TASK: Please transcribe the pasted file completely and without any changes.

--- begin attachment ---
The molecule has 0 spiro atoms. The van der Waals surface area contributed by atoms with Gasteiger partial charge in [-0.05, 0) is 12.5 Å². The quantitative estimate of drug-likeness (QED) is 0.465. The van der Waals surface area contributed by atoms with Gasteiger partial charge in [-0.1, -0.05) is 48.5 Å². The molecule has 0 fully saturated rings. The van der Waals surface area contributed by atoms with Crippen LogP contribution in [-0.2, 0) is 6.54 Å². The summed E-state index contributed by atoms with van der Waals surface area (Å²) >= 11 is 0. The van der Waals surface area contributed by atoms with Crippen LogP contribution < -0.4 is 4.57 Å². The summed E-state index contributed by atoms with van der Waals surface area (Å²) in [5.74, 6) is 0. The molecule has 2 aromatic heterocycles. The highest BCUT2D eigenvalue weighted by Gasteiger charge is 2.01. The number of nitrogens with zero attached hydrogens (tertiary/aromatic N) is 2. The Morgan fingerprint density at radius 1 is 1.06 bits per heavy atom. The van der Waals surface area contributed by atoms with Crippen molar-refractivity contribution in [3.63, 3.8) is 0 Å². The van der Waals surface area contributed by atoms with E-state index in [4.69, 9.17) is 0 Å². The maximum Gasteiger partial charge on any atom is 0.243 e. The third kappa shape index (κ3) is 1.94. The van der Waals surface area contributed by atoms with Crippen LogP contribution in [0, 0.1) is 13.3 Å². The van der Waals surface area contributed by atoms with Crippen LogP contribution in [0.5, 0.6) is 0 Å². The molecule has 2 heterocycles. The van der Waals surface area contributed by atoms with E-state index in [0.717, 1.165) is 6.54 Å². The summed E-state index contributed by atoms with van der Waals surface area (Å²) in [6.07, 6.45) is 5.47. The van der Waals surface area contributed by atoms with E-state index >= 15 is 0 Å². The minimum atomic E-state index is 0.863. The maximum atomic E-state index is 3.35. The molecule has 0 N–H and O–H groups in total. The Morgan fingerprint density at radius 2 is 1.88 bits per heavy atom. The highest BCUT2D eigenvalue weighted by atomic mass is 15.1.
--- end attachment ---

The molecule has 0 spiro atoms. The van der Waals surface area contributed by atoms with Gasteiger partial charge in [-0.05, 0) is 12.5 Å². The quantitative estimate of drug-likeness (QED) is 0.465. The van der Waals surface area contributed by atoms with Gasteiger partial charge in [-0.1, -0.05) is 48.5 Å². The molecule has 0 fully saturated rings. The van der Waals surface area contributed by atoms with Crippen LogP contribution in [-0.2, 0) is 6.54 Å². The summed E-state index contributed by atoms with van der Waals surface area (Å²) >= 11 is 0. The van der Waals surface area contributed by atoms with Crippen LogP contribution < -0.4 is 4.57 Å². The summed E-state index contributed by atoms with van der Waals surface area (Å²) in [5.74, 6) is 0. The molecule has 2 aromatic heterocycles. The highest BCUT2D eigenvalue weighted by Gasteiger charge is 2.01. The number of nitrogens with zero attached hydrogens (tertiary/aromatic N) is 2. The Morgan fingerprint density at radius 1 is 1.06 bits per heavy atom. The van der Waals surface area contributed by atoms with Crippen molar-refractivity contribution in [3.63, 3.8) is 0 Å². The van der Waals surface area contributed by atoms with E-state index in [4.69, 9.17) is 0 Å². The maximum Gasteiger partial charge on any atom is 0.243 e. The third kappa shape index (κ3) is 1.94. The van der Waals surface area contributed by atoms with Crippen LogP contribution in [0, 0.1) is 13.3 Å². The van der Waals surface area contributed by atoms with Crippen LogP contribution in [0.5, 0.6) is 0 Å². The molecule has 2 heterocycles. The van der Waals surface area contributed by atoms with E-state index in [0.717, 1.165) is 6.54 Å². The summed E-state index contributed by atoms with van der Waals surface area (Å²) in [6.07, 6.45) is 5.47. The van der Waals surface area contributed by atoms with E-state index >= 15 is 0 Å². The minimum atomic E-state index is 0.863. The maximum atomic E-state index is 3.35. The molecule has 0 N–H and O–H groups in total. The Morgan fingerprint density at radius 2 is 1.88 bits per heavy atom. The highest BCUT2D eigenvalue weighted by atomic mass is 15.1.